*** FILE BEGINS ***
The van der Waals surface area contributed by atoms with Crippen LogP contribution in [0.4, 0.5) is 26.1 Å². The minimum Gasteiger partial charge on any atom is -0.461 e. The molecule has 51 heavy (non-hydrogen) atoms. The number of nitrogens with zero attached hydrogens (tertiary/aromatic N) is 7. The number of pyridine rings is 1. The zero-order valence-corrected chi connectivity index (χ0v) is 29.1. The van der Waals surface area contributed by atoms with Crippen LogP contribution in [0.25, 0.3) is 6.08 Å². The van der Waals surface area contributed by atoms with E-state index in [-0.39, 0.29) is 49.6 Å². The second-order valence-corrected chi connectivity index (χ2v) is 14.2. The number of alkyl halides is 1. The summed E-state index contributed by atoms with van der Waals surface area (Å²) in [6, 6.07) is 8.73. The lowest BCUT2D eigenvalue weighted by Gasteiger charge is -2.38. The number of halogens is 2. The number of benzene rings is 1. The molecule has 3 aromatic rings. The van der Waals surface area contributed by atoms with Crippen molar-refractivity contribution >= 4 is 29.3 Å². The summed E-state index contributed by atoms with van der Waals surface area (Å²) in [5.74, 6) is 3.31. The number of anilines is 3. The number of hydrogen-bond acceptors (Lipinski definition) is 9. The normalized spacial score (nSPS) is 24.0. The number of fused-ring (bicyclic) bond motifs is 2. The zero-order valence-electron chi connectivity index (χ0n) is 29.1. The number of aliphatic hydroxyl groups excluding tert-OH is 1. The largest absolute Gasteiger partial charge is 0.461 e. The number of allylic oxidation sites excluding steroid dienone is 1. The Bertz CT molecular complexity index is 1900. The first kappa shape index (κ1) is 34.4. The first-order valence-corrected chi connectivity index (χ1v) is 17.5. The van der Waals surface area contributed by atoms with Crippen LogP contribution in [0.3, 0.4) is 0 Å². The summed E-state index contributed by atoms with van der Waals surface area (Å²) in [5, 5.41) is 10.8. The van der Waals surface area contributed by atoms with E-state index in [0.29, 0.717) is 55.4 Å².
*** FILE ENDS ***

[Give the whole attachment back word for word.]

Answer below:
The van der Waals surface area contributed by atoms with Crippen LogP contribution in [0.4, 0.5) is 26.1 Å². The minimum Gasteiger partial charge on any atom is -0.461 e. The molecule has 51 heavy (non-hydrogen) atoms. The number of nitrogens with zero attached hydrogens (tertiary/aromatic N) is 7. The number of pyridine rings is 1. The zero-order valence-corrected chi connectivity index (χ0v) is 29.1. The van der Waals surface area contributed by atoms with Crippen LogP contribution in [0.25, 0.3) is 6.08 Å². The van der Waals surface area contributed by atoms with E-state index in [-0.39, 0.29) is 49.6 Å². The second-order valence-corrected chi connectivity index (χ2v) is 14.2. The number of alkyl halides is 1. The summed E-state index contributed by atoms with van der Waals surface area (Å²) in [6, 6.07) is 8.73. The lowest BCUT2D eigenvalue weighted by Gasteiger charge is -2.38. The number of halogens is 2. The number of benzene rings is 1. The molecule has 3 aromatic rings. The van der Waals surface area contributed by atoms with Crippen molar-refractivity contribution >= 4 is 29.3 Å². The summed E-state index contributed by atoms with van der Waals surface area (Å²) in [5.74, 6) is 3.31. The number of anilines is 3. The number of hydrogen-bond acceptors (Lipinski definition) is 9. The normalized spacial score (nSPS) is 24.0. The number of fused-ring (bicyclic) bond motifs is 2. The zero-order valence-electron chi connectivity index (χ0n) is 29.1. The number of aliphatic hydroxyl groups excluding tert-OH is 1. The largest absolute Gasteiger partial charge is 0.461 e. The number of allylic oxidation sites excluding steroid dienone is 1. The Bertz CT molecular complexity index is 1900. The first kappa shape index (κ1) is 34.4. The first-order valence-corrected chi connectivity index (χ1v) is 17.5. The van der Waals surface area contributed by atoms with Crippen LogP contribution in [0.3, 0.4) is 0 Å². The summed E-state index contributed by atoms with van der Waals surface area (Å²) in [5, 5.41) is 10.8. The van der Waals surface area contributed by atoms with E-state index in [0.29, 0.717) is 55.4 Å².